A richly illustrated guide to the glory years of Australia’s finest musical export. Published November 14, 2018, by Jawbone Press.

To fans and critics alike, the Bon Scott era 1973 to 1980 are the most significant of AC/DC’s five-decade career. In a prolific and frequently brilliant run, they recorded six studio albums, established a diehard fan base that stretched from Australia to the UK and Europe to North America, toured relentlessly, and created no small amount of controversy and chaos.

At one low point in Australia the band’s records were banned, their shows were cancelled, and they were hounded by the police all because Angus Young dared bare his spotty backside at a press conference. 

In the midst of the mayhem, however, they were building a body of work that remains unmatched in hard rock. Many of AC/DC’s classic songs were cut during this time: ‘Dirty Deeds’, ‘Rock’n’Roll Damnation’, ‘High Voltage’, ‘If You Want Blood’, ‘Whole Lotta Rosie’, ‘It’s A Long Way To The Top’, ‘Let There Be Rock’ and it says plenty that these fan favourites are still staples of the band’s live sets today.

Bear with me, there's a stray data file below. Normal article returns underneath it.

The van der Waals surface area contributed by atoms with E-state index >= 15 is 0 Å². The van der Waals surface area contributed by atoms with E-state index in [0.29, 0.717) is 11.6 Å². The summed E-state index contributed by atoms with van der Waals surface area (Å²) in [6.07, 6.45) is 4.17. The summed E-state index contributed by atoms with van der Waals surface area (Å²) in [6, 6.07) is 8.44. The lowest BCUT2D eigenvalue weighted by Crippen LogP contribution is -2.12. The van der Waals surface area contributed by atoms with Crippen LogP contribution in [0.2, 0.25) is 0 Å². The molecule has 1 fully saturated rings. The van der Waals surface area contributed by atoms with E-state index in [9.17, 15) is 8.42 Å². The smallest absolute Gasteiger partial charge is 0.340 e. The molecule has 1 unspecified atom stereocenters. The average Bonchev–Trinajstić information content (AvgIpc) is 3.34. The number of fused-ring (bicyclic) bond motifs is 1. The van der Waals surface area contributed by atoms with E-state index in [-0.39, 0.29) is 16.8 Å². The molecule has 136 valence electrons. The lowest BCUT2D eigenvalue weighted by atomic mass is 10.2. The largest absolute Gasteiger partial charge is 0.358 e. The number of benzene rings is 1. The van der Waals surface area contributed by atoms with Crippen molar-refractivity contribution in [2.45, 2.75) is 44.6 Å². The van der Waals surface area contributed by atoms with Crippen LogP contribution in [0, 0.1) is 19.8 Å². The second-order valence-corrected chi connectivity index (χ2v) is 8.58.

Packed full of rare photographs and memorabilia, this large-format, full-colour book documents all the key events of this frenetic time. Beginning with the band’s very first shows in the bloodhouses of suburban Sydney, even before the name AC/DC had been dreamed up by Margaret Young, Malcolm and Angus’s big sister, and culminating with 1979’s Highway To Hell, the album that paved the way for the mammoth success of Back In Black and all that was to follow, and the untimely death of Bon Scott, which prompted both an end and a new beginning for the band.

As the late, great Malcolm Young quipped to Rock Star Magazine in 1977: ” We were a scandal in Australia. They love scandal there. Mums tugging their kids away from us on the street saying ‘Oh, look – THEM.'”

AC/DC
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About The Author

I began my career in journalism at the now defunct, pre-digital Smash Hits magazine, which was situated in London's Carnaby Street. After learning the ropes, I washed up at Vox Magazine, essentially the NME'S monthly magazine, as the Internet arrived into our lives. Thereon, I eventually graduated onto Q Magazine when people still treasured the magazine that they bought. My journalistic career since has been on newspapers at The Times, The Independent/i newspaper, Daily & Sunday Express and, ofcourse, National Rock Review.

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